After Wyeth’s loss, he began to paint series of portraits of people whom he became close to, including Karl Keurner, a native to Chadds Ford whose farm had fascinated Wyeth since childhood. On his twenty-second birthday, Wyeth met Betsy Merle James while spending the summer in Maine. They married the following year on May 15, 1940, and Betsy was responsible for introducing Wyeth to Christina Olson, who had been crippled by polio since childhood and became Wyeth’s favorite subject. Christina’s World (1948) became Wyeth’s most famous work through its haunting appeal and broad symbolism of Christina Olson dragging herself through a field toward her distant house. Even though the body of Olson is frail and weak, her inner strength is evident in the portrait. After the death of Christina Olson, whose personality and qualities made her Wyeth’s favorite subject, Wyeth began to explore the female model Helga Testorf, who was also a native of Chadds Ford. For almost fifteen years, beginning in 1971, Wyeth painted a series of 240 portraits of Helga, which were kept a secret from everyone, including his wife Betsy. Wyeth revealed the Helga paintings to Betsy in 1985, and arranged a sale of the paintings to Leonard Andrews. Enticed by the suggestion of a secret love affair between Wyeth and Helga, Wyeth’s paintings caused an “avalanche of sensational publicity,” due to some nude perspectives. The Helga paintings were exhibited in 1987 at the National Gallery of Art, which was the gallery’s first exhibition of artwork from a living artist.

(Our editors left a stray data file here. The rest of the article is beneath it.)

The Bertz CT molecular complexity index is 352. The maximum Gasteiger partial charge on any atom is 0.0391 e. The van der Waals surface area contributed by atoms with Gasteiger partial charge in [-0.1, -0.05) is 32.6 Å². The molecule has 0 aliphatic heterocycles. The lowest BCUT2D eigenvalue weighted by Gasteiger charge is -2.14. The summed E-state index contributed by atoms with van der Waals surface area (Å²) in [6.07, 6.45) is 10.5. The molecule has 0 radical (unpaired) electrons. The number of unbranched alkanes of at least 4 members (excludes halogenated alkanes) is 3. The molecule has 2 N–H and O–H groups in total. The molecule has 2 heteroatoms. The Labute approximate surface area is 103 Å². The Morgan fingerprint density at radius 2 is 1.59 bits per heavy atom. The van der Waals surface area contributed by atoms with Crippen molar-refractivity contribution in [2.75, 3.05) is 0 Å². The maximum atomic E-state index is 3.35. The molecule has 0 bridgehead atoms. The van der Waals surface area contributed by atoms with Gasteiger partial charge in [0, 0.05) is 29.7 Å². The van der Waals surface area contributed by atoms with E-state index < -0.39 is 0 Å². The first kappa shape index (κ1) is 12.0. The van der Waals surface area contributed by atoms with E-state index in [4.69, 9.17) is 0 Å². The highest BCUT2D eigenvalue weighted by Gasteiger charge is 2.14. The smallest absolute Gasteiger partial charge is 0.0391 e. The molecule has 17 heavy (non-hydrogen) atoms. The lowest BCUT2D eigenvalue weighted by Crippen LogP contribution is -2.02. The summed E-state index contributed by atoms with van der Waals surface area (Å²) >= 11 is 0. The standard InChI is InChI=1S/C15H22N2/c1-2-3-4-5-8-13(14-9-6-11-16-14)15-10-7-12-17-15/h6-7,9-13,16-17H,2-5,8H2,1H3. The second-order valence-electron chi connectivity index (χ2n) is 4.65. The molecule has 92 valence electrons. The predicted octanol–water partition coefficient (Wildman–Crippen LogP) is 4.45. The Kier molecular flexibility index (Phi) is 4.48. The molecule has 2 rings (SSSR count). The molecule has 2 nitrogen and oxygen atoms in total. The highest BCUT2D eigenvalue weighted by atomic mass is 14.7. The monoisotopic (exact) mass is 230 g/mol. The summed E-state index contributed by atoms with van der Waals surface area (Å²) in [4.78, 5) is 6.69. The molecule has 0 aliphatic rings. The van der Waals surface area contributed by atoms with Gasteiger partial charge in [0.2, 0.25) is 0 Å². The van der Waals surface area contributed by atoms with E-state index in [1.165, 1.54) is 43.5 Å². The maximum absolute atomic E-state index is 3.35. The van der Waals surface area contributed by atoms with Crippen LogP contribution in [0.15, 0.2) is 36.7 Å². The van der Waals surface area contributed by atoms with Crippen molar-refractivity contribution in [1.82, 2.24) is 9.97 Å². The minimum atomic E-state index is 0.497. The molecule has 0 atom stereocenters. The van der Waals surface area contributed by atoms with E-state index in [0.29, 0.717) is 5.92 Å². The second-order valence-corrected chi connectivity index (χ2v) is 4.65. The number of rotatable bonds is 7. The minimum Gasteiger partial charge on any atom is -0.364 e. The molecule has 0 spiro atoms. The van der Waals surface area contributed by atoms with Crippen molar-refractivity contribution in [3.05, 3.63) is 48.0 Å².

Throughout his career, Wyeth has received many honors. He was the subject of a cover story for Time magazine in 1963 and was the first visual artist deemed worthy of the Presidential Medal of Freedom, awarded by President Johnson in that same year. In 1980, Wyeth became the first living artist to be elected to Britain’s Royal Academy, and seven years later he received a D.F.A from Bates College. Wyeth was also awarded the Congressional Gold Medal in 1990. He was the first artist to have been given that honor. In 2007, he was presented the National Medal of Arts, given to those artists who “...are deserving of special recognition by reason of their outstanding contributions to the excellence, growth, support and availability of the arts in the United States.” Today, most of Wyeth’s paintings on public display reside in the Brandywine River Museum in Chadds Ford, Pennsylvania. His works have generated increasingly higher prices with his growing fame, with his major works selling for over one million dollars from private dealers at auctions. Wyeth’s work has long been controversial, but his abstract realism that has gained currency in American art and greatly influenced modern art. Andrew Wyeth passed away in his sleep on January 16, 2009 in his life-long home of Chadds Ford, Pennsylvania.